Juan Diego Florez' new album. The commercial inevitability of "the Sacred Music Album" is something Florez jokes about in the liner notes; but he's succeeded brilliantly in putting together an interesting program. Comparative rarities appear alongside familiar favorites, with an original composition thrown in: all of it beautiful music that plays to Florez' strengths.
Things are started off with a brazen (sorry) display of vocal fireworks in the "Alleluia" from Johann Fux' Plaudite, sonat tuba (see, I told you it was a pun.) "Panis Angelicus" and "O Holy Night" are sung with such beauty that they provoke the response "Oh, that's really lovely, isn't it?" rather than "Oh, that again." (And Florez has beautiful sung English.) Another familiarity is Adeste Fideles... sung in Latin, German, and English. Our friend Bellini is here too, unfamiliar music, predictably excellent. Schubert's Ave Maria, more predictable, is also excellent. (Did you know that it cannot be sung in church in Italy, because it is technically secular music, coming from a setting of Walter Scott's Lady of the Lake? I did not, until Professore Palombo who owns the coffee shop told me.) Handel's Messiah and Haydn's Creation make up the oratorio quota nicely (a few mild idiosyncrasies of German pronunciation didn't bother me.)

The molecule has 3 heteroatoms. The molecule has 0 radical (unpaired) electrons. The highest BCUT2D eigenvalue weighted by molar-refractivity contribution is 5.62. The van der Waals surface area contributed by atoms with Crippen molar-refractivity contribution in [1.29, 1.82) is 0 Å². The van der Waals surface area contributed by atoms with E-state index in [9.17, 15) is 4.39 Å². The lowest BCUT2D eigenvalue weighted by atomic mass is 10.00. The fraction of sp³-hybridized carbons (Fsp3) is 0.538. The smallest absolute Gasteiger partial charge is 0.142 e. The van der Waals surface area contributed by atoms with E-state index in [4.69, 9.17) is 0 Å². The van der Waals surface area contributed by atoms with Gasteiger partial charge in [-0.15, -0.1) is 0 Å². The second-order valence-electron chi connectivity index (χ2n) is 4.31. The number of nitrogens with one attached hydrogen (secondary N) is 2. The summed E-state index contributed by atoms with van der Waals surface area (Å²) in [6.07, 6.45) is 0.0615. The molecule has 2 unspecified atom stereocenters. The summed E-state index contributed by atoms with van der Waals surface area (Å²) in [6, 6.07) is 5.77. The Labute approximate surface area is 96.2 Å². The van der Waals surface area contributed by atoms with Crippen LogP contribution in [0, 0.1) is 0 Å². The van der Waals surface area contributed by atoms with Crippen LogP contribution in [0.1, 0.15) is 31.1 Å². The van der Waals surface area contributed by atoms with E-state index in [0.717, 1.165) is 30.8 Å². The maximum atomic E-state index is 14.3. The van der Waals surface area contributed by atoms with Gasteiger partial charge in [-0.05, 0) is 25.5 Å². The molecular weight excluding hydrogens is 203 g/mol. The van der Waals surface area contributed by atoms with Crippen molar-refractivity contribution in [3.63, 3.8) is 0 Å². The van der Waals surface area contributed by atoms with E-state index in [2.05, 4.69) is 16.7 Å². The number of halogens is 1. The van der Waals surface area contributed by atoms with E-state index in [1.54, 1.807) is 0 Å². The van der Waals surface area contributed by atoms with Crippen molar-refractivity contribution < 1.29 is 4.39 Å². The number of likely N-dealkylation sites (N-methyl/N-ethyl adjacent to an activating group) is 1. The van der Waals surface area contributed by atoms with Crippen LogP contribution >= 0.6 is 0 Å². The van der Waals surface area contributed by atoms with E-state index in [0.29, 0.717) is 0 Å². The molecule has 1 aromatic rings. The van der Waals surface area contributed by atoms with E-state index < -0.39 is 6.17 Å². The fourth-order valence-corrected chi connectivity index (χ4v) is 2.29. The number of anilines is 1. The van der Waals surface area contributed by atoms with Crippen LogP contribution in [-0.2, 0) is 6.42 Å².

A new-to-me offering was the gorgeous Kyrie from Ariel Ramirez' Misa Criolla. Maybe it was the effect of the choir on this piece, but it virtually conjured up an incense-filled cathedral; I loved it. Rossini is generously represented with three tracks (no complaints here) including my nomination for the most cheerful "Qui tollis" ever, from the Messa di Gloria. Florez' own composition, Santo, which gives the CD its title, was a surprise to me in several ways. According to the liner notes, composition is a hobby of his (perhaps something which will occupy what he apparently plans as a fairly long retirement.) Second surprise: Peruvian inspiration without, in my opinion, self-conscious folksiness. This is just full of joy: syncopation, a guitar-like instrument, familiar and unfamiliar percussion, and one or several wood flutes (no orchestration notes, so this is my best guess.) Also, it was sung in Spanish and Quechua, which I thought was pretty neat. In sum, this CD surpassed my expectations, uniting many different styles of music in a creative program.